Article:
The first cut to make is from the inside edge of the board, along the square line you drew. This makes it easier to cut the curve at the end of the board, and not need to back out after reaching the end of the cut. Next cut the remaining curve from the inside edge of the board. You can make the curved cuts with a band saw, a coping saw or any tool you have that you feel comfortable using. Since I planned to make multiple squares, I made a small wooden template for this double-curved section as well as the upcoming ogee. The ogee template is something I might make, even if I was only making a single square, so all six of the ogees on the square are close to identical.


This is the pattern for the double curve for the end of the legs.

 This is how the curves look on the end of the legs.

This is how the curves look on the end of the legs.

My ogee template on top of the cross member, close to actual ogee. I line up the end with the hook, with the place where the wood steps down, so the template could be longer.

My ogee template on top of the cross member, close to actual ogee. I line up the end with the hook, with the place where the wood steps down, so the template could be longer.

This next portion is to create the ogee on the inside edge of the legs, just before the legs narrow. Measure 1 inch back towards the half-lap joint (and mark it with a pencil) from the step in the leg you created earlier when you removed the 5/8” wide section of wood. (This section is used if you did not create an ogee template.) At this mark, use a square to create a line across the thickness of the board. Using a crosscut saw, cut down approximately ¼” at your line. The ogee begins from this cut and ends at the step. To create this ogee, draw a half-circle up from the bottom of this saw cut to the same surface where the cut began, and back down. The half-circle should have a radius of approximately 3/16”. At the other end of the half-circle, create a smaller half-circle that swings in the opposite direction, or away from the inside edge of the board. The end of this second half-circle should end just short of the step, so the end isn’t overly weak.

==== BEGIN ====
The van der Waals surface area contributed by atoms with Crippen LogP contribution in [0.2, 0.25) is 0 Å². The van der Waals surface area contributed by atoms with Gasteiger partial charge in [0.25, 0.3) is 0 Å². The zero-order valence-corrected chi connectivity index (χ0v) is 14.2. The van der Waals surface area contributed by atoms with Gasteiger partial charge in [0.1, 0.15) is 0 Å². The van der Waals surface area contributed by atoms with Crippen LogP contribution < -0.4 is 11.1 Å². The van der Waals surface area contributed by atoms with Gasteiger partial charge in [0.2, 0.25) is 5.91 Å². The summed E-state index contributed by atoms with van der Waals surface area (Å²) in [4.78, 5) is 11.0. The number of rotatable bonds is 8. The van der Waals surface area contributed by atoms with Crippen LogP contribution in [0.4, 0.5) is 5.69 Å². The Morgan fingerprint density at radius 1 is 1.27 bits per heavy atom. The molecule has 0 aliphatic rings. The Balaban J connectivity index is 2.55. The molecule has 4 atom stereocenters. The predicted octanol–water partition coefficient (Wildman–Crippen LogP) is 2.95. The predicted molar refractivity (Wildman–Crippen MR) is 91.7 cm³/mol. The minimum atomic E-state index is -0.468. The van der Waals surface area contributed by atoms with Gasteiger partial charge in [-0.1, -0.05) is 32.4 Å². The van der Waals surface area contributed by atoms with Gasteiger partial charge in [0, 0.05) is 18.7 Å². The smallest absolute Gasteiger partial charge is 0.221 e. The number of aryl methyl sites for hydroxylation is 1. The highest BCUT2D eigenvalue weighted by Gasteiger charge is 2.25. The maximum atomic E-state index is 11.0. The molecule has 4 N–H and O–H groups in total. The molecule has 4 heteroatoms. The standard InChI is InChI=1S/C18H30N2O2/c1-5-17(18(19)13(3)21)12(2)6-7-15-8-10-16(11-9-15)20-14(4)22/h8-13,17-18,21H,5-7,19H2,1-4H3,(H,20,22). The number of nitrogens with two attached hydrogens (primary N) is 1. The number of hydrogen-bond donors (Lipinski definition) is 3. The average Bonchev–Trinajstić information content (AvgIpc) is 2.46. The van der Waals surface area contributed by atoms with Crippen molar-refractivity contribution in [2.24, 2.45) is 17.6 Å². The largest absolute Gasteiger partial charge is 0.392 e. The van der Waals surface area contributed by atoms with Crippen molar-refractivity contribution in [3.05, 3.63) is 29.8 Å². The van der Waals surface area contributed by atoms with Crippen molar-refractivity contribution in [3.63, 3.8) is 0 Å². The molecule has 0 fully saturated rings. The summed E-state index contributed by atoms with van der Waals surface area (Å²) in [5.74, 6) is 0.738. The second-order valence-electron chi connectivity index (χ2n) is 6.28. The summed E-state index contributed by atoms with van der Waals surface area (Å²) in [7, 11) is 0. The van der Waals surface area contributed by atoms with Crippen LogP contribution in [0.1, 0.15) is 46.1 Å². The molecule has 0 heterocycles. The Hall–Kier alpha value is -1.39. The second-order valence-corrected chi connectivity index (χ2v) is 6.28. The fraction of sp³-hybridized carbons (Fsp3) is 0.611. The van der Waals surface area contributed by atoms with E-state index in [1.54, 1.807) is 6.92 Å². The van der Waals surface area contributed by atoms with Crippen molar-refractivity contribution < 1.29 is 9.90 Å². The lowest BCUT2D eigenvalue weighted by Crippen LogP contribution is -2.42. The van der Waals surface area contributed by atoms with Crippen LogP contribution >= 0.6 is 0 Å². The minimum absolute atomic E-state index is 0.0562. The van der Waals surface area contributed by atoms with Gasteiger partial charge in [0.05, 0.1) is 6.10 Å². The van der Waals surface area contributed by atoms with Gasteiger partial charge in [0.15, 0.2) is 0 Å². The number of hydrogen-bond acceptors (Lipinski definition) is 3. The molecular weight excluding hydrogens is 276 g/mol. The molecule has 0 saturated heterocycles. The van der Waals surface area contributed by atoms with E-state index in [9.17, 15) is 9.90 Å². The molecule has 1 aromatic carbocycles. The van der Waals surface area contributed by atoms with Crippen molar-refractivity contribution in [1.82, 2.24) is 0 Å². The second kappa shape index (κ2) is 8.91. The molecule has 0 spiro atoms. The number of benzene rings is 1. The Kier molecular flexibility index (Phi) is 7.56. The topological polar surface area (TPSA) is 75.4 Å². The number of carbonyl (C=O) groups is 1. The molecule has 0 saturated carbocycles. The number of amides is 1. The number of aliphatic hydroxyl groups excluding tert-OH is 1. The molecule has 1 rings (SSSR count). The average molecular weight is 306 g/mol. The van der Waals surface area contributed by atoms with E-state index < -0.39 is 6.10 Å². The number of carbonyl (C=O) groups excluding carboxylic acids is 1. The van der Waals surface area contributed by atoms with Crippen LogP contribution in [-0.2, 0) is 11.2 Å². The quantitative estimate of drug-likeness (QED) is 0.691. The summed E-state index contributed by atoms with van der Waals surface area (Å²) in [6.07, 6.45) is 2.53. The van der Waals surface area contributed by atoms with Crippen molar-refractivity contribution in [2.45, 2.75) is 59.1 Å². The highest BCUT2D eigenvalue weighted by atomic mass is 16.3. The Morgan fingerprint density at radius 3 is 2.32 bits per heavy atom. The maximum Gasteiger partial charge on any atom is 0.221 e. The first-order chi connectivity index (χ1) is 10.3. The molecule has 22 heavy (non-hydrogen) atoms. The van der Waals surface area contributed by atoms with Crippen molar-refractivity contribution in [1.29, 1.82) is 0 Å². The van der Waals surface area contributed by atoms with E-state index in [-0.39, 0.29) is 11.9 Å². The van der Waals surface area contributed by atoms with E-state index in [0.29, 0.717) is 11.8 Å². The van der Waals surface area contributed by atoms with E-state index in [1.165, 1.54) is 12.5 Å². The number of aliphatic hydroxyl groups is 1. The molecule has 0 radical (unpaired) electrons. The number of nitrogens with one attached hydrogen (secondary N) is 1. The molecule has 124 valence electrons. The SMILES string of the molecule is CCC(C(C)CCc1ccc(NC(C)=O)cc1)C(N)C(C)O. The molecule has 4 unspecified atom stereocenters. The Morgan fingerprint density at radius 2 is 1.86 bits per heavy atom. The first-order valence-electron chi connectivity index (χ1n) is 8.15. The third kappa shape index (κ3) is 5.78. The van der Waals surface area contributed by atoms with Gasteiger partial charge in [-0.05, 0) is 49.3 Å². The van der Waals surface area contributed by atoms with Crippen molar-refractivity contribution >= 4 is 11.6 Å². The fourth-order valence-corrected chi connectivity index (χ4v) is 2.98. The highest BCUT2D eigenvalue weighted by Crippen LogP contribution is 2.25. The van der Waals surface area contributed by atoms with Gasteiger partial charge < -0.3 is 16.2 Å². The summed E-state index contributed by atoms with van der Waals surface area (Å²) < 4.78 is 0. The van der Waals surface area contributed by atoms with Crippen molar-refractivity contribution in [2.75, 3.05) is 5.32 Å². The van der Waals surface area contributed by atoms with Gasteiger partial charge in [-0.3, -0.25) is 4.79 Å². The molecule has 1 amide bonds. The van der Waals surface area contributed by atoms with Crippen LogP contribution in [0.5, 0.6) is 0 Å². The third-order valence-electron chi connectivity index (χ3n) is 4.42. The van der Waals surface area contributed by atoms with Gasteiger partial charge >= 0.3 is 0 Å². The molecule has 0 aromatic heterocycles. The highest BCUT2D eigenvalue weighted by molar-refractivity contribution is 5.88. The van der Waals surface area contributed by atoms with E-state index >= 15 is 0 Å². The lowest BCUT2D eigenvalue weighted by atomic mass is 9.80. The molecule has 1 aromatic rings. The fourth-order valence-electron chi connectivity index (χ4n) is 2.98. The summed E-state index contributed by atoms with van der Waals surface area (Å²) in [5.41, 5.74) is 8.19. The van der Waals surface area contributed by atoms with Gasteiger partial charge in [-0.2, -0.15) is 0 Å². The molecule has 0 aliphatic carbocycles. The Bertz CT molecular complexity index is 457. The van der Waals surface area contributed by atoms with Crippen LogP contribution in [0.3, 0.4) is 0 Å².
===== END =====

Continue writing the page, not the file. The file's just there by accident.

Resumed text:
To create the ogee shape you’ve drawn, I like to use a chisel and rasps, but you could cut them with a saw if you’d rather. Place the leg into a vise or clamp with which you can restrain the leg while you work to remove material. The section closest to the saw, cut across the board’s thickness, is where I use the chisel to remove the small corner, beginning the start of the ogee, and then follow that cut with a very fine modeller’s rasp. To help expedite the process, I also cut down to almost the very bottom of the second half-circle with my crosscut saw. A fine rat-tailed rasp and a modeller’s rasp are both very useful at removing remaining wood while providing a good amount of control. Sand the ogee surfaces, with fine grits until you are satisfied with the look/feel. Repeat this process on the other leg’s inside the ogee.

Leg with partially cut ogee, held in bench vise, ready to complete.

Leg with partially cut ogee, held in bench vise, ready to complete.